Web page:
Phreesia Keeps Data Digital When Patients Check In

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Venture Partners. Phreesia has now raised about $45 million through four round of venture capital from HLM, Polaris, Ascension Health Ventures, Sandbox Industries, BlueCross BlueShield Venture Partners (which is managed by Sandbox), and VantagePoint Venture Partners. Alan Spoon, a well-known venture investor in tech and a general partner at Waltham, MA-based Polaris, serves on Phreesia’s board.

“We believe that the Phreesia platform can deliver a very powerful patient engagement experience that can assist patients and physicians with clinical, administrative and financial benefits,” said Ed Cahill, an HLM partner in Boston and a director at Phreesia, said in an e-mail. “I think the attraction of the company’s technology is demonstrated by the extremely rapid market uptake putting us already in thousands of physician offices.”

While Indig says that Phreesia’s greatest competition is still the paper clipboard, there are a number of outfits out there selling software and technology for automating patient intakes, including PatientWorks of Cary, NC, and the Wichita, KS-based healthcare software firm Pulse Systems. Phreesia gets paid through subscriptions and based on the number of transactions its devices process, Indig says. This differs from rivals, who make most of their money upfront by selling patient check-in kiosks or software for patient intake. Also, Phreesia’s devices are made with antibacterial plastic and designed to withstand some the wear and tear of use in a busy doctor’s office, Indig says.

Phreesia is also developing tools to link its devices with doctors’ electronic health record systems. This way, the information collected from patients with Phreesia’s devices can be fed directly into their electronic records—no manual transcription required. Already, the company has done such integrations for more than 100 clients with EHRs from vendors such as Allscripts, Amazing Charts, and NextGen. With the integration tools it has already developed for such firms’ EHRs, Indig says, his staff can often walk people through the integrations over the phone.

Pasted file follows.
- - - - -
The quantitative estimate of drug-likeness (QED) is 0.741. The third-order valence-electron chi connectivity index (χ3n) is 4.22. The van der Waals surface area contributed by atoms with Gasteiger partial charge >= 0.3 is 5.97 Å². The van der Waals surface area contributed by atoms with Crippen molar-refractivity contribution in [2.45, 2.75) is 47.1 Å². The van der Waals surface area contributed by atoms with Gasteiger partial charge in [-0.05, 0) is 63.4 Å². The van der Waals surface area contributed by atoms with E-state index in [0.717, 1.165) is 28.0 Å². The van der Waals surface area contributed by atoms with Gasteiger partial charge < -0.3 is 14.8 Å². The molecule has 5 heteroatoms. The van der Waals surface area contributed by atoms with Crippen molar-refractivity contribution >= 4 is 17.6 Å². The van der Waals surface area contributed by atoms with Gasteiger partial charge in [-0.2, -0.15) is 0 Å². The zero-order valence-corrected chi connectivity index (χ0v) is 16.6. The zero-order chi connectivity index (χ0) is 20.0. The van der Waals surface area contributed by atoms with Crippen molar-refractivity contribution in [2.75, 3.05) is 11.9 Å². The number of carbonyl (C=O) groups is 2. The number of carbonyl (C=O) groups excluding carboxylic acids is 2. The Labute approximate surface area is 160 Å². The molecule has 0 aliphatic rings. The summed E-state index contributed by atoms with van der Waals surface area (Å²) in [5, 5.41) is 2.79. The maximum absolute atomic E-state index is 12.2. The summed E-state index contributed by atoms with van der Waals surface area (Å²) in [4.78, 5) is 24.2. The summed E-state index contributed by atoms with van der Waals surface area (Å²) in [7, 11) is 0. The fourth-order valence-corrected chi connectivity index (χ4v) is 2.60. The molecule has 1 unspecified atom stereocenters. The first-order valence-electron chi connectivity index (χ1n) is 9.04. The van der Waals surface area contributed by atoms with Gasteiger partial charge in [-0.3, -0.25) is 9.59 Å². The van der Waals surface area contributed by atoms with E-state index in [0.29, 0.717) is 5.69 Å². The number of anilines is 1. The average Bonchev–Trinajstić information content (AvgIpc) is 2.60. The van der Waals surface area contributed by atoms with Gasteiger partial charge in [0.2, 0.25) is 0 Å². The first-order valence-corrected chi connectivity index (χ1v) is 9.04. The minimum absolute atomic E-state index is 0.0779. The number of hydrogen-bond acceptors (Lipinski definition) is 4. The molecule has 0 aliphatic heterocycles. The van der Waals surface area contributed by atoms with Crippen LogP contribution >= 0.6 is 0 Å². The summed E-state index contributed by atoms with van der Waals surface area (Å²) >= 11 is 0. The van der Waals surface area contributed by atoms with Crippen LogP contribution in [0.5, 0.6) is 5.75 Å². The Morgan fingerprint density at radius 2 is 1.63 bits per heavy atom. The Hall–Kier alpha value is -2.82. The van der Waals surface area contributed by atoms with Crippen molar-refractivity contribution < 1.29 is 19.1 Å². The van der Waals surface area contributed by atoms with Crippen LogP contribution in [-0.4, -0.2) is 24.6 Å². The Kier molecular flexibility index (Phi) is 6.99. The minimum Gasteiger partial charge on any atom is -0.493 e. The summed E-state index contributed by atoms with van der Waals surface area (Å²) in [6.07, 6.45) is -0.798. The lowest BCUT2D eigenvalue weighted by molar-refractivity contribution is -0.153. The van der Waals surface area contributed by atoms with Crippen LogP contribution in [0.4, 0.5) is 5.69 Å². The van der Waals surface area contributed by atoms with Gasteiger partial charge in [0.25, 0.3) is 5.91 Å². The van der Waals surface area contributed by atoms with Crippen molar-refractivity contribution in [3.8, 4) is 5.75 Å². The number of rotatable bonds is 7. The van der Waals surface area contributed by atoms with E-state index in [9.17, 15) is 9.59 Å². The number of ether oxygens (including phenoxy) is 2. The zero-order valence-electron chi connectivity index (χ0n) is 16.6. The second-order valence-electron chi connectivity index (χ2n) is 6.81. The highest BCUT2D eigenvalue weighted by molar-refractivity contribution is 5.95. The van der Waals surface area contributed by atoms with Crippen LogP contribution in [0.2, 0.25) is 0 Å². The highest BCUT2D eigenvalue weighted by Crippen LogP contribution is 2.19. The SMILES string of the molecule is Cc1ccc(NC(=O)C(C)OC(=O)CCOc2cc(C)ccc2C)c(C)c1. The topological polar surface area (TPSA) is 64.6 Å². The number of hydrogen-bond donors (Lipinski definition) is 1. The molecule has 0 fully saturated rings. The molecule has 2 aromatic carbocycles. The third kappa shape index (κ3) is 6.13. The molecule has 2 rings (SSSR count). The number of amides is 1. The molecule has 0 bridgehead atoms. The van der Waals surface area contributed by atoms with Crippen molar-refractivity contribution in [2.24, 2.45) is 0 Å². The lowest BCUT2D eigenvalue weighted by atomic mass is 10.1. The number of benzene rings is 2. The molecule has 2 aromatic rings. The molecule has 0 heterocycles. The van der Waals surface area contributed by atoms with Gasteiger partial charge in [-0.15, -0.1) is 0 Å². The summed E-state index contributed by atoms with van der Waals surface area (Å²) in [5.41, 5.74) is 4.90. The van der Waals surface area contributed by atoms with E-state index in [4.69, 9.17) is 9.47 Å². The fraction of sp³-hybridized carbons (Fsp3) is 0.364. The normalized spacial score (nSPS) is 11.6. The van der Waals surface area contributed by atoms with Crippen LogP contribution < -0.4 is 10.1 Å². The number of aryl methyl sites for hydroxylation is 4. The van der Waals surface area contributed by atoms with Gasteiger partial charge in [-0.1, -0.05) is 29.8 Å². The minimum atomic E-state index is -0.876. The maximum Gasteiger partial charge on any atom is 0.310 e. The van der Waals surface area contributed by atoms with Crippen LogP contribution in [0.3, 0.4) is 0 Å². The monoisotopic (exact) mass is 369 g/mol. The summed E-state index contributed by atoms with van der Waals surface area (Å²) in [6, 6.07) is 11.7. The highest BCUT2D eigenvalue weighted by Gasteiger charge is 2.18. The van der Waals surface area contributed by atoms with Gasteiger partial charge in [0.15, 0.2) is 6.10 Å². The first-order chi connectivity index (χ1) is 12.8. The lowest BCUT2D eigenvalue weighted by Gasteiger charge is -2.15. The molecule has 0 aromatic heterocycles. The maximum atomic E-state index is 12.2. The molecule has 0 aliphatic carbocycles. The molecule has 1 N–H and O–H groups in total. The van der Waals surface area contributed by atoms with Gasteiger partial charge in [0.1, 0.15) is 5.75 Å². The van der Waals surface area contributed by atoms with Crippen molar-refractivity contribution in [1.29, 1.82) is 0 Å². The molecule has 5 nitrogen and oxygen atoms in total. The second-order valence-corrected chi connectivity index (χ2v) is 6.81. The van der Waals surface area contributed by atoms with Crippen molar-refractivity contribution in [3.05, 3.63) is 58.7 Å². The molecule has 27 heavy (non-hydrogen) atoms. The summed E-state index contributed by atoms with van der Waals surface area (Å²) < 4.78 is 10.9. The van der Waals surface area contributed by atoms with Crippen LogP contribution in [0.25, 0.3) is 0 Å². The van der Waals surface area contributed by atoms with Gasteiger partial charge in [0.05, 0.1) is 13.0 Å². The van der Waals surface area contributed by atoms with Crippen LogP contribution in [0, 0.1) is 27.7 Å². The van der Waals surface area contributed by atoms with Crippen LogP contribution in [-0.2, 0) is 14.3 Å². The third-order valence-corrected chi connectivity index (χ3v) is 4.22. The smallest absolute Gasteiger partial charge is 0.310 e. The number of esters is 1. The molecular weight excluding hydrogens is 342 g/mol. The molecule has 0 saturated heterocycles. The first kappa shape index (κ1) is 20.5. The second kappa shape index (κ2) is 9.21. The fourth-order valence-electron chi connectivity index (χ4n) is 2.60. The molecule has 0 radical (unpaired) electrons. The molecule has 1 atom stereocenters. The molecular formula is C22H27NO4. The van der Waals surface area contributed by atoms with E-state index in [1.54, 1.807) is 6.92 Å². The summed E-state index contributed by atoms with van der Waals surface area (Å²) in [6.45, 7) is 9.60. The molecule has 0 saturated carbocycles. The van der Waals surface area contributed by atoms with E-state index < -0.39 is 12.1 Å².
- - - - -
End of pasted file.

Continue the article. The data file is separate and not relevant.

Though Indig declines to reveal financial details, he says that Phreesia has been growing rapidly. The company now has about 100 employees, a third of which are based at its headquarters office in Manhattan. Phreesia’s other employees are in the field or located at its support center in Ontario, Canada. The company has clearly come a long way since its early days operating in a small apartment in the city.

Still, I had to ask Indig why he and Roberts moved to New York from Boston, where there’s an established tech scene. For one, he said, Roberts was moving to be with his now wife who got into medical school here. Indig, who grew up in Canada, says that he simply prefers New York over Boston.

“We think that New York is a phenomenal place to grow a company,” Indig says. “You get a great vibe.”

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